Without an eyewitness in Southern University shooting, the FBI turned to polygraphs, angle of shot

Published: Nov. 6, 2022

By: Drew Hawkins, Adrian Dubose, Allison Allsop and Alex Tirado | LSU Manship School News Service

Third in a four-part series.

At 12:35 p.m. on Nov. 17, 1972, the phone rang in the office of acting FBI Director L. Patrick Gray in Washington.

It was Deputy Attorney General Ralph Erickson, calling to order an investigation into the shooting of the two students at Southern University amid a cloud of tear gas 25 hours before.

FBI officials quickly made plans to send dozens of agents from across the country, including some who had investigated shootings at Kent State and Jackson State. The first group arrived in Baton Rouge two days later, setting up in the Capitol House Hotel, a white-painted, square brick building downtown.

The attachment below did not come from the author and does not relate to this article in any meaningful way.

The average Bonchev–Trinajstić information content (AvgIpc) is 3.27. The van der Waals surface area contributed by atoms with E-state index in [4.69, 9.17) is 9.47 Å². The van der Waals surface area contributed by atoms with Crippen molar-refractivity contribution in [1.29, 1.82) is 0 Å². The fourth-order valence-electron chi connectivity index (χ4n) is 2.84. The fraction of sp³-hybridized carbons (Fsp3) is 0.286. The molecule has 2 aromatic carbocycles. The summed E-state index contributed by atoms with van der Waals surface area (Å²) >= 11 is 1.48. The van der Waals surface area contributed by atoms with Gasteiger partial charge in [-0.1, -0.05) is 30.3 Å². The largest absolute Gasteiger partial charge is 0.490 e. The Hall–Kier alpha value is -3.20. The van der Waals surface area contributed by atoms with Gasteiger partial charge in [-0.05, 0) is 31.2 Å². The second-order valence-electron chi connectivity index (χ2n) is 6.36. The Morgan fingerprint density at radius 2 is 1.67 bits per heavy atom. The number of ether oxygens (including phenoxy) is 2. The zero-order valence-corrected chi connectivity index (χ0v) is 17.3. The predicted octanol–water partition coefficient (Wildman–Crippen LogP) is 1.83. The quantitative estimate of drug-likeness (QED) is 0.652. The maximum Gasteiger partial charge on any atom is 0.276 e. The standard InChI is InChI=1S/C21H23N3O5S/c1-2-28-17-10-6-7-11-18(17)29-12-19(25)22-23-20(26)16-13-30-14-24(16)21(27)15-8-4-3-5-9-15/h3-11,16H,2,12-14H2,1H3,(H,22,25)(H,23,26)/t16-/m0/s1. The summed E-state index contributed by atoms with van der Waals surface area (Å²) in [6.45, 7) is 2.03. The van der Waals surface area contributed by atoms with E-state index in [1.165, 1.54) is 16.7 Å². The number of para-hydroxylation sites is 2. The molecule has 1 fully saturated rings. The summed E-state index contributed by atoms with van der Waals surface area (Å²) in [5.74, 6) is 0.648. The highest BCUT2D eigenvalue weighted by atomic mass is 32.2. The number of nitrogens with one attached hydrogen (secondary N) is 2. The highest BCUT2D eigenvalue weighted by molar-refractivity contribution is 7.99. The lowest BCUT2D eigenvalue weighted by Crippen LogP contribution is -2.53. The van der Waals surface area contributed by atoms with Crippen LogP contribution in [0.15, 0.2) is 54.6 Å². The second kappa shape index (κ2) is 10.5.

“It took us just overnight to set up the office,” said Jack Stoddard, an agent from Philadelphia. On Monday morning, Nov. 20, he said, “assignments were given out.”

Within three days, the FBI knew that the students, Denver Smith and Leonard Brown, had been killed by a single blast of buckshot – and that the shot had likely been fired by one of the East Baton Rouge Parish sheriff’s deputies near a palm tree in front of the school’s administration building.

Medical examiners removed 17 tiny shotgun pellets from the men’s bodies. Three more pellets had dented the wall of the building right behind where the men were hit as they ran from the tear gas.

Read more at The Daily Advertiser

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